People of Color (working title—A.A. members of color share their own stories of getting sober).


E.               Reconsider publishing the “Alcoholism at Large” section of the Grapevine. Note: An on-again/off-again/on-again section going by many names that reflects medical news and more about alcoholism (articles have/may not follow A.A. suggested recovery and some feel it is an outside issue). Some blame the drop in subscriptions to this. On the other side is this point of view by Bill W. in 1946 and incorporated in Grapevine’s Statement of Purpose in 1992, “Within the bounds of friendliness and good taste, the Grapevine will enjoy perfect freedom of speech on all matters directly pertaining to Alcoholics Anonymous.”

VI.    Literature

C.     Discuss suggested change to the pamphlet “The Twelve Concepts for World Service
Illustrated.” Note: This does not change the Concepts, but allows the illustrated version to reflect what the General Service Manual states.

D.     Discuss suggested changes to the pamphlet “Questions & Answers on Sponsorship.” Note: Four revisions to sections of the Pamphlet, “What does a Sponsor do or not do” and “When newcomers resist “the spiritual” side of the program, what can sponsors do?” For changes, see VI Literature D, Doc. 2 (pg 1 & 2).

E.     Discuss suggested changes to Living Sober. Note: Remove text that had added to confusion regarding A.A.’s Singleness of Purpose.

F.     Consider the use of the circle and triangle as an unofficial A.A. service mark on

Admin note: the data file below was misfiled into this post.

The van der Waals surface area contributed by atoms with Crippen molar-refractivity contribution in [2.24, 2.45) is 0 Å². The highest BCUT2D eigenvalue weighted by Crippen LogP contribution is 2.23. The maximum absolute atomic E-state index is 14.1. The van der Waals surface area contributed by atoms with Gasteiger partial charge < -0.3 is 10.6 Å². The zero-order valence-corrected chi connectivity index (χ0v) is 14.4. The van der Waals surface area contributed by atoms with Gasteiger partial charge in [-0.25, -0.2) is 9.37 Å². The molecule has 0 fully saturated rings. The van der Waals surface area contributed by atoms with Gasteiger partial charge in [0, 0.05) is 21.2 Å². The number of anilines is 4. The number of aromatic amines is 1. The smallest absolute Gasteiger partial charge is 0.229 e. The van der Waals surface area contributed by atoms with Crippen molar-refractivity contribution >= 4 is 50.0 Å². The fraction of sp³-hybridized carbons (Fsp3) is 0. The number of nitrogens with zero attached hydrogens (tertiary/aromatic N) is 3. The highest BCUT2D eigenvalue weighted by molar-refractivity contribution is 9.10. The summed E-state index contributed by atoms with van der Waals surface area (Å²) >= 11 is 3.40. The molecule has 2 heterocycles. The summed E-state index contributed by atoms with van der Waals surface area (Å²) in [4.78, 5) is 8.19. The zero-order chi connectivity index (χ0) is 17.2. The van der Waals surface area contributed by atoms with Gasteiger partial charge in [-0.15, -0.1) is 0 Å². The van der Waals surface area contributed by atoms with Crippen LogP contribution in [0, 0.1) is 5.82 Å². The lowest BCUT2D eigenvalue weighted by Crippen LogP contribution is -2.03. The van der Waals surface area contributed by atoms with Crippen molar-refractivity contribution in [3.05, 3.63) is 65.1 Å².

Conference-approved literature. Note: Includes the words Recovery/Unity/Service; it was Trademarked in 1956.

G.     Consider a request to create a pamphlet for alcoholics with mental illness. Note: While mental illness is partially addressed in other pamphlets, a pamphlet specifically for mental illness would reach those not being treated with drugs or consider their needs special.

H.   Consider a request to add “Non-alcoholics are welcome to attend open meetings as observers” to the end of the Primary Purpose (Blue) card. Note: Self explanatory.

VIII. Public Information

B.      Consider report from the trustees’ P.I. Committee regarding G.S.O.’s A.A. Web
site. Note: Continues to give the A.A.W.S. Board responsibility for Management, Maintenance, Reports.

C.      Consider that the 2014 A.A. Membership Survey be conducted by area on a
random basis as was done in the 2011 A.A. Membership Survey. Note: A triennial survey that goes to randomly selected groups. In 2011 a District 11 group in Trinity County was selected; anonymous and results are available to Professionals and the Public as a brochure.

E.      Consider revisions to the Anonymity Card (F-20). Note: A past proposal that is being resurrected/revised that incorporates further wording about inadvertently breaking the anonymity of others, and the impact of anonymity breaks on A.A. as a whole.

For downloadable PDF version, click here.